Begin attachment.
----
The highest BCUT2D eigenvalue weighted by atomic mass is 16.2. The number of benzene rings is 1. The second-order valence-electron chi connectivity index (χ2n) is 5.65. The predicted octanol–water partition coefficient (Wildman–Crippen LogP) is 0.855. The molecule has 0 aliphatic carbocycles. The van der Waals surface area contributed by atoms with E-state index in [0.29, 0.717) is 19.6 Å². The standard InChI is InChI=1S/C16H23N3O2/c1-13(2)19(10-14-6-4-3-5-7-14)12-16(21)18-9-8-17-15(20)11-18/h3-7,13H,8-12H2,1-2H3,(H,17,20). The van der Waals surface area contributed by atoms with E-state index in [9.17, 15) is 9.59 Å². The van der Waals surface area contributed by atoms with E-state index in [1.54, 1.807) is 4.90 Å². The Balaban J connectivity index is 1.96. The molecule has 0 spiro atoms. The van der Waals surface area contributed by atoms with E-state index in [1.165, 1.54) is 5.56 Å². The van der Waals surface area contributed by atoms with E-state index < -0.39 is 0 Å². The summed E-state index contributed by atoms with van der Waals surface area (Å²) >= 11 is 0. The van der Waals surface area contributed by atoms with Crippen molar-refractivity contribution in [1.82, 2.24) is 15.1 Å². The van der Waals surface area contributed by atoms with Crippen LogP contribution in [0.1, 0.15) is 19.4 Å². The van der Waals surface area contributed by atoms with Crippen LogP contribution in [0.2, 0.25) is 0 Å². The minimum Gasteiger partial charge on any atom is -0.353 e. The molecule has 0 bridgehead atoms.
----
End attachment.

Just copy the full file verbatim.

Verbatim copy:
The highest BCUT2D eigenvalue weighted by atomic mass is 16.2. The number of benzene rings is 1. The second-order valence-electron chi connectivity index (χ2n) is 5.65. The predicted octanol–water partition coefficient (Wildman–Crippen LogP) is 0.855. The molecule has 0 aliphatic carbocycles. The van der Waals surface area contributed by atoms with E-state index in [0.29, 0.717) is 19.6 Å². The standard InChI is InChI=1S/C16H23N3O2/c1-13(2)19(10-14-6-4-3-5-7-14)12-16(21)18-9-8-17-15(20)11-18/h3-7,13H,8-12H2,1-2H3,(H,17,20). The van der Waals surface area contributed by atoms with E-state index in [9.17, 15) is 9.59 Å². The van der Waals surface area contributed by atoms with E-state index in [1.54, 1.807) is 4.90 Å². The Balaban J connectivity index is 1.96. The molecule has 0 spiro atoms. The van der Waals surface area contributed by atoms with E-state index in [1.165, 1.54) is 5.56 Å². The van der Waals surface area contributed by atoms with E-state index < -0.39 is 0 Å². The summed E-state index contributed by atoms with van der Waals surface area (Å²) >= 11 is 0. The van der Waals surface area contributed by atoms with Crippen molar-refractivity contribution in [1.82, 2.24) is 15.1 Å². The van der Waals surface area contributed by atoms with Crippen LogP contribution in [0.1, 0.15) is 19.4 Å². The van der Waals surface area contributed by atoms with Crippen LogP contribution in [0.2, 0.25) is 0 Å². The minimum Gasteiger partial charge on any atom is -0.353 e. The molecule has 0 bridgehead atoms.